Dr. Rohan Maitzen in the blog Novel Readings addresses a tangle of fascinating questions in her post This Week In My Classes: Being Beginners. “Why not do the research first and then write, from a position of informed confidence?” she writes. “Why not earn some authority before opining? Why opine at all, really, when with the right preparation I could pronounce instead?” She goes on to describe the multi-faceted benefits of her blogging activity, not the least of which is its positive effect on her teaching and enhanced ability to relate to those students facing strange concepts for the first time.
The American Mathematical Society’s blog on math blogs has a fascinating post entitled Blogging in Math Class: A Q&A with Casey Douglas. In it, math professor Dr. Evelyn Lamb interviews another math professor, Dr. Casey Douglas, who incorporates blogging into his Foundations of Math course. Within his response to one of Dr. Lamb’s questions on the seeming impact on his students, Dr. Douglas answers: “Many find great joy in developing their voice, their mathematical voice in particular, and quickly come to appreciate the benefits of regular blogging; they seem to agree that it helps them remember abstract ideas and definitions, and given the fact that FOM focuses so much on writing (especially proof writing), they also agree that their blogs provide them much needed opportunities to practice.”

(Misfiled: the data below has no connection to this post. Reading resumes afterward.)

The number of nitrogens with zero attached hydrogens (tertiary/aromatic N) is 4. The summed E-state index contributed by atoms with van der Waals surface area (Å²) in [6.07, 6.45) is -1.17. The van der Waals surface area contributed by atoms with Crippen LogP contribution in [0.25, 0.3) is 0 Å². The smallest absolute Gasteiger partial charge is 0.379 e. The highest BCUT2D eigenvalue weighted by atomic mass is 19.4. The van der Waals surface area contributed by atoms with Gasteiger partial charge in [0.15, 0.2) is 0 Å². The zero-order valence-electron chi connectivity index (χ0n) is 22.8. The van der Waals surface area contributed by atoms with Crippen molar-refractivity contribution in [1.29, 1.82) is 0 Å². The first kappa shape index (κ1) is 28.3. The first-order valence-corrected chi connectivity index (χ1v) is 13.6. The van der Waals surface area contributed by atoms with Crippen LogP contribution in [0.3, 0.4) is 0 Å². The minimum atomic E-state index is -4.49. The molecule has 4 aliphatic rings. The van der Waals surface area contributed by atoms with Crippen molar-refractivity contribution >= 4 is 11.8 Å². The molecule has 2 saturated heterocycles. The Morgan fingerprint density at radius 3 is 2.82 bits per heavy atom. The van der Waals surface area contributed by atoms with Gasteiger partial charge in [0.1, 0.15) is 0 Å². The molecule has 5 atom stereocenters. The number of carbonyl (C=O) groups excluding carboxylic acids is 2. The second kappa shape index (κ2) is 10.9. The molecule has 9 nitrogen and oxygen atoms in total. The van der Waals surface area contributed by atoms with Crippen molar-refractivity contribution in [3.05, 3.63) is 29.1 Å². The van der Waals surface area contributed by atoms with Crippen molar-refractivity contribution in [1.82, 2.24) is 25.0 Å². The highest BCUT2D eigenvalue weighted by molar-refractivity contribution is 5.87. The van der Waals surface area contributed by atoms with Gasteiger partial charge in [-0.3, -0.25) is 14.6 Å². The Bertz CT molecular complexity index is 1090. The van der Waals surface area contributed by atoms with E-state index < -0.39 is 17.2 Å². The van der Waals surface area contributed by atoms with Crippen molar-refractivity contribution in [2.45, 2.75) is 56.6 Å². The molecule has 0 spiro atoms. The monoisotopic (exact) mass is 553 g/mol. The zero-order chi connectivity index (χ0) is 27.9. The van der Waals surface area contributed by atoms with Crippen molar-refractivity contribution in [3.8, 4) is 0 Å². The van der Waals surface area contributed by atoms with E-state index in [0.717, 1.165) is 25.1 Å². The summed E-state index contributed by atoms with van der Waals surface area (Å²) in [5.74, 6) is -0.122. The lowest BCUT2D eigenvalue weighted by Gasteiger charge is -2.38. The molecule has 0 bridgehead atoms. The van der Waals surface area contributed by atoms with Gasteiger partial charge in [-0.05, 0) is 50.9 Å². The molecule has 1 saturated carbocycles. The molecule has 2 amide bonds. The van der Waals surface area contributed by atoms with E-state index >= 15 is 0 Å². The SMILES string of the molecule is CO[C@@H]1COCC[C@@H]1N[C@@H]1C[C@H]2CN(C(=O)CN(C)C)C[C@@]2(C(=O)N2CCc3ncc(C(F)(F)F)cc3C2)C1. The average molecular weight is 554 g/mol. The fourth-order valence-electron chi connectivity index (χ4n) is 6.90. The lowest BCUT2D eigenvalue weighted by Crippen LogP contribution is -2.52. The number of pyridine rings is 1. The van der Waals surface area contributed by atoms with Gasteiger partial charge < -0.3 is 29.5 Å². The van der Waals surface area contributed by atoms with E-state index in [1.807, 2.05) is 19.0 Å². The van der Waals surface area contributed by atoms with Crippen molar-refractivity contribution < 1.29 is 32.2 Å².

Dr. Douglas, from what we’ve been reading in ACI these last few weeks, the ACI Scholarly Blog-osphere couldn’t agree with you more.
Be sure to check out the blogs referenced in the above Roundup:
blog on math blogs
Joe Sabado: Student Affairs & Technology Leadership
Κέλσος | Matthew Ferguson Blogs
LSE Impact of Social Sciences
Blogging About the Web 2.0 Connected Classroom
Uncovering the Roof
The Way of Improvement Leads Home